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    Florida Legislators Looking to Repeal 1967 Reedy Creek Improvement Act After Disney “Embraces Woke Ideology”

    According to a tweet from Florida House Republican Spencer Roach, legislators have held two meetings in the past week to discuss repealing the 1967 Reedy Creek Improvement Act.

    In short, the 1967 Reedy Creek Improvement Act created a special taxing district that would act with the same authority and responsibility as a county government. The legislation said that landowners within the Reedy Creek Improvement District, primarily Walt Disney World, would be solely responsible for paying the cost of providing typical municipal services like power, water, roads, fire protection etc. Local taxpayers, meaning residents of Orange and Osceola County, would not have to pay for building or maintaining those services.

    Photo: Ricardo Ramirez Buxeda, Orlando Sentinel

    As tensions between Disney and the state of Florida continue to escalate over the “Don’t Say Gay” bill, it appears that some Florida lawmakers want to strip Disney of this special taxing district, perhaps even putting the burden of paying for municipal services onto taxpayers in Orange and/or Osceola Counties.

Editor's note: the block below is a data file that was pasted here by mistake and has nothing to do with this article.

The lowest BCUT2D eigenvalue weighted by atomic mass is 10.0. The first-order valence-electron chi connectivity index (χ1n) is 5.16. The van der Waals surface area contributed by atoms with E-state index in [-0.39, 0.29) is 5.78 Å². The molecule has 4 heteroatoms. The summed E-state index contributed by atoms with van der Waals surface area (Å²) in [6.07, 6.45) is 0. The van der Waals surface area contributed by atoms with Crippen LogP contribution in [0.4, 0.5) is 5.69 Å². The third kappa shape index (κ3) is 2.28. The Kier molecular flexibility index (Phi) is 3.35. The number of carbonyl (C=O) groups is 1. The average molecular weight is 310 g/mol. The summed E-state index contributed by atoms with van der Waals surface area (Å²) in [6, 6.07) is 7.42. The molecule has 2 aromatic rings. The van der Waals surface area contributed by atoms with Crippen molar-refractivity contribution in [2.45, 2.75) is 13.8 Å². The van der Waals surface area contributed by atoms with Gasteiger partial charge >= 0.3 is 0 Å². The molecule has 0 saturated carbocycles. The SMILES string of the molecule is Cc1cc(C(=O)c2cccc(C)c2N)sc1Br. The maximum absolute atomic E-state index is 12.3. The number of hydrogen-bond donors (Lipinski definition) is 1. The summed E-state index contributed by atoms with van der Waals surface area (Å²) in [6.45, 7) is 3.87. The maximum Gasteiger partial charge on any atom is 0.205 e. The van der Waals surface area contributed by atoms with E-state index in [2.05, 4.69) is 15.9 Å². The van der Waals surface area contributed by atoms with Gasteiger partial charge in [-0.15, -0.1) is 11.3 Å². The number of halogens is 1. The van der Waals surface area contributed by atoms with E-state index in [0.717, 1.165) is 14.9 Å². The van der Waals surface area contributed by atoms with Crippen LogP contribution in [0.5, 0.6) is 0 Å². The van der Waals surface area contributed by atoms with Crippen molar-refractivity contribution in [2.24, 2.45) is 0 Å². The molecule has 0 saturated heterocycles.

While there has been no indication of any forward progress from the talks, this is another example of rising tensions between Florida’s largest employer and a portion of the Florida government at a time when Disney is in the process of relocating thousands of jobs from California to Central Florida.

    On the official Reedy Creek Improvement District website, the department says that “the cooperation and commitment between the Reedy Creek Improvement District and Walt Disney World Company is as strong today as it was when the District was created in 1967. The result is an example of how a working partnership between business and government can be prosperous for both sides.”

    Reedy Creek Improvement District By The Numbers

    • 134 miles of roadways and 67 miles of waterways built and maintained
    • 250,000 daily guests
    • 6-8 minute response time for fire and EMS
    • 60,000 tons of waste managed
    • 30 tons of aluminum, paper, steel cans, cardboard and plastic containers recycled every year
    • 22,800 water samples collected by RCID scientists from 1,500 locations on the property for testing every year
    • 90,000 analyses conducted to make sure that water quality meets or exceeds state and national standards. Water draining from the south end of the District is generally cleaner than when it entered Reedy Creek at its north end.
    • 2,000 vendors, suppliers and contractors used to provide a high level of public services for visitors

    As always, keep checking back with us here at BlogMickey.com as we continue to bring you the latest news, photos, and info from around the Disney Parks!

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